All citizens have the right to keep weapons in their homes, and to use those weapons for the common defense or for their own self-defense, against any illegal aggression that endangers their lives, their families, or the freedom of one or several citizens.

The second remedy to unsanctioned violence is that the state—as Joseph de Maistre understood—must make a vivid demonstration of its monopoly on violence in the form of capital punishment for capital offenders. Through these displays, the state expresses both its regret that it could not stop the violent crime, and its reassurance that it can still be trusted to execute the law of nature.

A state that abolishes the death penalty believes that the true demonstration of its legitimacy is to have left the law of nature behind, demonstrating that it no longer needs to enforce that law. But this move implies the state itself can no longer fulfill its primordial function. When a state rejects “the death penalty as a matter of principle and conscience,” Manent writes, “thereby protecting the murderer of the person it could not protect, it pretends to have left the state of nature behind definitively . . . by pretending this, the state severs itself from the original source of its legitimacy [my emphasis].” How can this state, which on principle holds that the worst criminal will never risk death by his actions, ask me to risk death myself to defend it? Why would I fight for this kind of country?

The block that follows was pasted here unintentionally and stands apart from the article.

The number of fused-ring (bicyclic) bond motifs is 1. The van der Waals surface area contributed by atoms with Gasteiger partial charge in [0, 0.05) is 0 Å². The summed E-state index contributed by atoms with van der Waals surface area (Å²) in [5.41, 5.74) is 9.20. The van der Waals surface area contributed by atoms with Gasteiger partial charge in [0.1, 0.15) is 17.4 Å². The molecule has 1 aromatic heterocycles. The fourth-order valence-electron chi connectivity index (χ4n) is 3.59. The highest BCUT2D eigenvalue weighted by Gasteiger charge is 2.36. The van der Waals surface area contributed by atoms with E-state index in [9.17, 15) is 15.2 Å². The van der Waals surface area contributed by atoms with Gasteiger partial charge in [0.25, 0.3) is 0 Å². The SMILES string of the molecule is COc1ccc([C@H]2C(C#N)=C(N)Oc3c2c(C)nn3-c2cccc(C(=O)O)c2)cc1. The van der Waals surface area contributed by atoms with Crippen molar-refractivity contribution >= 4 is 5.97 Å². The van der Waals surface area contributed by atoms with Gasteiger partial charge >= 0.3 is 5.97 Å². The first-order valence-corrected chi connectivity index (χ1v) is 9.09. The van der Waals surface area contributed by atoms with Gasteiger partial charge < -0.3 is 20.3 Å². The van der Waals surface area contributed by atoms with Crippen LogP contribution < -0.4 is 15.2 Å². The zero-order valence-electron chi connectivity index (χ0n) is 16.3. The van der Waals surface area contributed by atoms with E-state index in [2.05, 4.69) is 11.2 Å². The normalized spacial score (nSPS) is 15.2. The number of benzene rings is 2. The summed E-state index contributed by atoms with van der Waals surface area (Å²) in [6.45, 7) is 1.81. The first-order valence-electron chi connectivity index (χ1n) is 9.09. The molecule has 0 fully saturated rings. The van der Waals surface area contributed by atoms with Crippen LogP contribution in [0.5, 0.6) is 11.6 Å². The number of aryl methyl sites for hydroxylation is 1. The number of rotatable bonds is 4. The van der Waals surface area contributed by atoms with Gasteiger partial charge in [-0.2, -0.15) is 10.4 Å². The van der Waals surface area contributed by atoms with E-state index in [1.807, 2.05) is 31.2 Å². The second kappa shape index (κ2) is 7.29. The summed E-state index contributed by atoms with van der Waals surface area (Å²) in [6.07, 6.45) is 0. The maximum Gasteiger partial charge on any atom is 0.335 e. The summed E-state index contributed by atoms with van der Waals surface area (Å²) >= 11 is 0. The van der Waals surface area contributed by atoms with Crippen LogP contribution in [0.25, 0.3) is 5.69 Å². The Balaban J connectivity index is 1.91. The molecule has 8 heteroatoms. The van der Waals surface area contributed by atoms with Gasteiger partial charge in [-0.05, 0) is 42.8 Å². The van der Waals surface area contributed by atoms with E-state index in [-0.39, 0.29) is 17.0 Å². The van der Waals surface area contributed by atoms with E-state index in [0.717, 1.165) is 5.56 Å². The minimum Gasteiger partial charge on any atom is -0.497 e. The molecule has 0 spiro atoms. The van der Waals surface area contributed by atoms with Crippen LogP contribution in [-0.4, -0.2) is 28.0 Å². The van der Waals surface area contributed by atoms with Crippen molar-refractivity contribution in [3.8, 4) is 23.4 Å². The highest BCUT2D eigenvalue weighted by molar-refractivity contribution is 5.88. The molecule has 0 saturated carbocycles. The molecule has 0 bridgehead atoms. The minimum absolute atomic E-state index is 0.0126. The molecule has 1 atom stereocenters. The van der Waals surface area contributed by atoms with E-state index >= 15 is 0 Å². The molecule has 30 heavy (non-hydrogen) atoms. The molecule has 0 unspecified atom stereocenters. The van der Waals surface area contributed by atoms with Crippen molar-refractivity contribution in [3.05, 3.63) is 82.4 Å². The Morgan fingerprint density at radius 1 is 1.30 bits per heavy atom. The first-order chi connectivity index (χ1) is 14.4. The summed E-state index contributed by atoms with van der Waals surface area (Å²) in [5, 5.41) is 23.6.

Indeed, a country’s abolition of capital punishment tends to correlate with the unwillingness of their citizens to fight for their country. Of the countries surveyed in 2015 where fewer than 40% of respondents answered that they were willing to fight, only one—Japan—still permits capital punishment. All of Western Europe, where capital punishment has long been abolished, falls into this category.